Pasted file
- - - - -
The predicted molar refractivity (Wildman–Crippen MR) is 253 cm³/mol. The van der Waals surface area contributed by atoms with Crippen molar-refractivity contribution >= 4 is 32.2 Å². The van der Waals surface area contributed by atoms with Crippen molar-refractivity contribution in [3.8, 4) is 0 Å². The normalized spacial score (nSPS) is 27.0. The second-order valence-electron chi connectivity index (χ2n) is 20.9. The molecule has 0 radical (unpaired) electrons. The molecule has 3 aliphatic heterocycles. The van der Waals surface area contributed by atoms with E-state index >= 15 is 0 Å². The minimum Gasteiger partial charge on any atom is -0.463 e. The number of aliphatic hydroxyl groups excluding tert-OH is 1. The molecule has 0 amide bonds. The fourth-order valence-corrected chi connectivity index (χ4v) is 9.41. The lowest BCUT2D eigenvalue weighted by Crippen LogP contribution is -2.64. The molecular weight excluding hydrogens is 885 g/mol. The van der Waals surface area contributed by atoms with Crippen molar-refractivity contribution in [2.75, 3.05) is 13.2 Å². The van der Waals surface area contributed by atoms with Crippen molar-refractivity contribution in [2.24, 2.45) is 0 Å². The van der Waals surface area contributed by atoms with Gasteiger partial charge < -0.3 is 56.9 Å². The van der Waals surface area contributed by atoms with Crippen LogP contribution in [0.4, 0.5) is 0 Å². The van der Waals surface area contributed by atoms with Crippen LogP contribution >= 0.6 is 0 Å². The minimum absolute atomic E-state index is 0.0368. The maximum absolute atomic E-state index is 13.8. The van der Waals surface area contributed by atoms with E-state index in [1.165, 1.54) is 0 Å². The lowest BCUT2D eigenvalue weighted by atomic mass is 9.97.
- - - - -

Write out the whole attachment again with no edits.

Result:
The predicted molar refractivity (Wildman–Crippen MR) is 253 cm³/mol. The van der Waals surface area contributed by atoms with Crippen molar-refractivity contribution >= 4 is 32.2 Å². The van der Waals surface area contributed by atoms with Crippen molar-refractivity contribution in [3.8, 4) is 0 Å². The normalized spacial score (nSPS) is 27.0. The second-order valence-electron chi connectivity index (χ2n) is 20.9. The molecule has 0 radical (unpaired) electrons. The molecule has 3 aliphatic heterocycles. The van der Waals surface area contributed by atoms with E-state index >= 15 is 0 Å². The minimum Gasteiger partial charge on any atom is -0.463 e. The number of aliphatic hydroxyl groups excluding tert-OH is 1. The molecule has 0 amide bonds. The fourth-order valence-corrected chi connectivity index (χ4v) is 9.41. The lowest BCUT2D eigenvalue weighted by Crippen LogP contribution is -2.64. The molecular weight excluding hydrogens is 885 g/mol. The van der Waals surface area contributed by atoms with Crippen molar-refractivity contribution in [2.75, 3.05) is 13.2 Å². The van der Waals surface area contributed by atoms with Crippen molar-refractivity contribution in [2.24, 2.45) is 0 Å². The van der Waals surface area contributed by atoms with Gasteiger partial charge < -0.3 is 56.9 Å². The van der Waals surface area contributed by atoms with Crippen LogP contribution in [0.4, 0.5) is 0 Å². The van der Waals surface area contributed by atoms with Crippen LogP contribution >= 0.6 is 0 Å². The minimum absolute atomic E-state index is 0.0368. The maximum absolute atomic E-state index is 13.8. The van der Waals surface area contributed by atoms with E-state index in [1.165, 1.54) is 0 Å². The lowest BCUT2D eigenvalue weighted by atomic mass is 9.97.